The term Metro is a controversial one in the Windows world. Some users associate it with Windows 8's new startpage which is a core change to the Windows environment. But Metro is more than that. For Microsoft, it is a design language that it debuted in Windows Phone 7. It offers unique style elements that rely a lot on typography to get the message across.
Yesterday news broke that Microsoft asked its employees to refrain from using the Metro term in applications and communication. Back then it was not really clear why the company suddenly decided to get rid of the Metro term, especially since it had been using it ever since Windows 7 Phone had been released.
According to The Verge, it could be because of a dispute with German company Metro AG which owns two leading electronic store chains in the country (Saturn and Media Markt). Metro AG did not want to "comment on market rumors", while Microsoft responded to an inquiry stating that the name change is not related to any litigation (which means it is still possible that it is related to a copyright dispute that has not yet gone to litigation).
The Microsoft spokesperson added that Metro had been used as a code name "during the product development cycle across many" of the company's products and that Microsoft decided to use a commercial name going forward.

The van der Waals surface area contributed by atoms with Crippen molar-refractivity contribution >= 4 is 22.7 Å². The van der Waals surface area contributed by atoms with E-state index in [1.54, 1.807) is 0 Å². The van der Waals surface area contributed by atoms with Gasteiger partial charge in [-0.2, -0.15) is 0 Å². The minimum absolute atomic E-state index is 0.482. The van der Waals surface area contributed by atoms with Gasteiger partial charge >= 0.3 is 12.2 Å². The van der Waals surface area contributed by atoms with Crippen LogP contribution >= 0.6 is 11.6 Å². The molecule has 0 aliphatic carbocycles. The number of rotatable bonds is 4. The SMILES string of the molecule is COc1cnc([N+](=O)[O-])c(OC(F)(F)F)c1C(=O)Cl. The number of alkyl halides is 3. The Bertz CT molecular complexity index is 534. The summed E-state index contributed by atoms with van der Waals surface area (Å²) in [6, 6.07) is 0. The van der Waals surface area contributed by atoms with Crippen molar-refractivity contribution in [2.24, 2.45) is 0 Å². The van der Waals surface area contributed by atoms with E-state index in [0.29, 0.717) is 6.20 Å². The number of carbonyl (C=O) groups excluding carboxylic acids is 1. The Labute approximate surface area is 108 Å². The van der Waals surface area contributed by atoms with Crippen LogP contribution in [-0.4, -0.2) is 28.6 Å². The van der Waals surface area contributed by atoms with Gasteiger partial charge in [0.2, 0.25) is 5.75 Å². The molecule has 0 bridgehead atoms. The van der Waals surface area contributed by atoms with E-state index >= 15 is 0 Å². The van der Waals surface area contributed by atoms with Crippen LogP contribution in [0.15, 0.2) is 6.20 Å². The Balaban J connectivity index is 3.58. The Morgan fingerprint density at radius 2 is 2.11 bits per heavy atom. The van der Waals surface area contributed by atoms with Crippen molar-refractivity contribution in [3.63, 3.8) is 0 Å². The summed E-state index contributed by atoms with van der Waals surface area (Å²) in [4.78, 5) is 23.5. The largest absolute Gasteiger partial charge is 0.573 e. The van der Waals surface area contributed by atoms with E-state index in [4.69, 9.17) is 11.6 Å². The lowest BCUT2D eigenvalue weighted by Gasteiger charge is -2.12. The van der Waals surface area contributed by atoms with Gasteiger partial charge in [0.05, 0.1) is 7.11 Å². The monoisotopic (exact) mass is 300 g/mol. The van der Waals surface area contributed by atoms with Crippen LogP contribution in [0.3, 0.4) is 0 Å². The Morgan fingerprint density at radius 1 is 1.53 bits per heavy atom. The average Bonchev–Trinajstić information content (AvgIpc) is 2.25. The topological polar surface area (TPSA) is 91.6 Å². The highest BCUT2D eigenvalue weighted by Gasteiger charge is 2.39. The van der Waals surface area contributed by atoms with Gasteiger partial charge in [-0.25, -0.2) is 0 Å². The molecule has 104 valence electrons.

We have used Metro style as a code name during the product development cycle across many of our product lines. As we get closer to launch and transition from industry dialog to a broad consumer dialog we will use our commercial names.
Another reason for the deemphasizing of Metro-terms is that it is used for a variety of terms. From the startpage of Windows 8 over Metro designs of Office 2013 to Metro apps. Microsoft seems intent to announce a new name in the coming days.
I have used the term Metro loosely on Ghacks, referring both to the startpage, design and apps as Metro. What's your take on the name change?Advertisement
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Ghacks is a technology news blog that was founded in 2005 by Martin Brinkmann. It has since then become one of the most popular tech news sites on the Internet with five authors and regular contributions from freelance writers.